Brigitte knopf 2014 11-13 helsinki-ets

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Presentation by Dr. Brigitte Knopf from Potsdam Institute for Climate Institute (PIK). The European Emissions Trading System (EU ETS): Ex-Post Analysis, the Market Stability Reserve and Options for a Comprehensive Reform

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Brigitte knopf 2014 11-13 helsinki-ets

  1. 1. The EU ETS: Ex-Post Analysis, the Market Stability Reserve and Options for a Comprehensive Reform Seminar on the EU Emissions Trading System Dr. Brigitte Knopf Helsinki, 13 November 2014 Presentation of the Euro-CASE policy brief Dr. Brigitte Knopf (PIK)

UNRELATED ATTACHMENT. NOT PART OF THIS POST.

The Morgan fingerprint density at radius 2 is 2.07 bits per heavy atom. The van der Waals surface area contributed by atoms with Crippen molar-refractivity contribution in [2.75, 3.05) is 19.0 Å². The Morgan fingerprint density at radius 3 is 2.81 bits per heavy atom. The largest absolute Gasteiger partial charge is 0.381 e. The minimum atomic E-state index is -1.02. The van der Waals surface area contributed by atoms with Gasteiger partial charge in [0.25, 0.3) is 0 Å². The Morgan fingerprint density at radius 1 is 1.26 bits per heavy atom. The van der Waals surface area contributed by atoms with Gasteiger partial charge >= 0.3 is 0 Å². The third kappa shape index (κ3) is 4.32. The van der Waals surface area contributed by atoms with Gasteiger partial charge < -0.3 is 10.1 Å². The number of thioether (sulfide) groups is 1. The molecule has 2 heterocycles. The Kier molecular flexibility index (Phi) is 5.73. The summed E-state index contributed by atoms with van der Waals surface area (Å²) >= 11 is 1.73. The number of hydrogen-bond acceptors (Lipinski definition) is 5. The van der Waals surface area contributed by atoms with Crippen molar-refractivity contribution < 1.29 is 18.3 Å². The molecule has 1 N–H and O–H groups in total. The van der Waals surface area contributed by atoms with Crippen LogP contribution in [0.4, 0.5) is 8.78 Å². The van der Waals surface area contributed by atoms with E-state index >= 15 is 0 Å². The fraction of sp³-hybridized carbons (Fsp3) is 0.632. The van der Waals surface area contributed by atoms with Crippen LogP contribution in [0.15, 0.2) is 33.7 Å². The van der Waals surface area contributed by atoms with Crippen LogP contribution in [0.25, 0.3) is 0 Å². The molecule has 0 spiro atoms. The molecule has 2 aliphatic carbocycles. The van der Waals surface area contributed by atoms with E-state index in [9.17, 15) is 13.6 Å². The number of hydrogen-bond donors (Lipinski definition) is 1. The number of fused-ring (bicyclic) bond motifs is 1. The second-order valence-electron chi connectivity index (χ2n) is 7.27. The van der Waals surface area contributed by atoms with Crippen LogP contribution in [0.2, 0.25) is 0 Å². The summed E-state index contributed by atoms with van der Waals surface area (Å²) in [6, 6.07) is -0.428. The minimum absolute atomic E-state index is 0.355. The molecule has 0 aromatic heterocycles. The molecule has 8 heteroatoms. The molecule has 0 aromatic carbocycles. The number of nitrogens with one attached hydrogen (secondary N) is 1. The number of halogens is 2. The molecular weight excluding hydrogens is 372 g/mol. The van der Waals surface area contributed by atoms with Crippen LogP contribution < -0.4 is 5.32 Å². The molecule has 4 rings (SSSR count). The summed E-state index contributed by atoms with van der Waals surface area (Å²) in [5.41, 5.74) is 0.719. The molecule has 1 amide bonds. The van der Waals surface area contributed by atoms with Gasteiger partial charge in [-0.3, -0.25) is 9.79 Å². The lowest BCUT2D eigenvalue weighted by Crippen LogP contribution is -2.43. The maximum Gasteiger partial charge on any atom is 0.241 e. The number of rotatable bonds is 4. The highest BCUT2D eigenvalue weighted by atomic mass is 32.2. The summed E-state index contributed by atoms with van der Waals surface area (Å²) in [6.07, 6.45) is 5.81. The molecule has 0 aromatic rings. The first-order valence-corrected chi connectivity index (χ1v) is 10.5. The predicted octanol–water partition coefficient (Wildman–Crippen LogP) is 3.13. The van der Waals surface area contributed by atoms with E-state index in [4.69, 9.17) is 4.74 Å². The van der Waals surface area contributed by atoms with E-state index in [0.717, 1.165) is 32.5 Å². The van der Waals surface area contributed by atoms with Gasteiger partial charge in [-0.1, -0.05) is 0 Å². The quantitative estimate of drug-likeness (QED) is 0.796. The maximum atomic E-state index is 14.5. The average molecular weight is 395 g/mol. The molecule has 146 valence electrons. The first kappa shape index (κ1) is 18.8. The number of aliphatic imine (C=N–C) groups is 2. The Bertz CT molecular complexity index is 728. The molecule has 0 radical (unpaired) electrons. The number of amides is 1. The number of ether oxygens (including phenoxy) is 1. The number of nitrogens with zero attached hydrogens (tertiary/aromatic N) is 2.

2. 2. Scientific Background: New IPCC Report 2014 • There are multiple mitigation pathways that are likely to limit warming to below 2°C relative to pre-industrial levels. • These scenarios […] are characterized by 40% to 70% global anthropogenic GHG emissions reductions by 2050 compared to 2010, and emissions levels near zero or below in 2100. • In the majority of low‐concentration stabilization scenarios […] fossil fuel power generation without CCS is phased out almost entirely by 2100. www.mitigation2014.org IPCC Synthesis Report (2014) Dr. Brigitte Knopf 2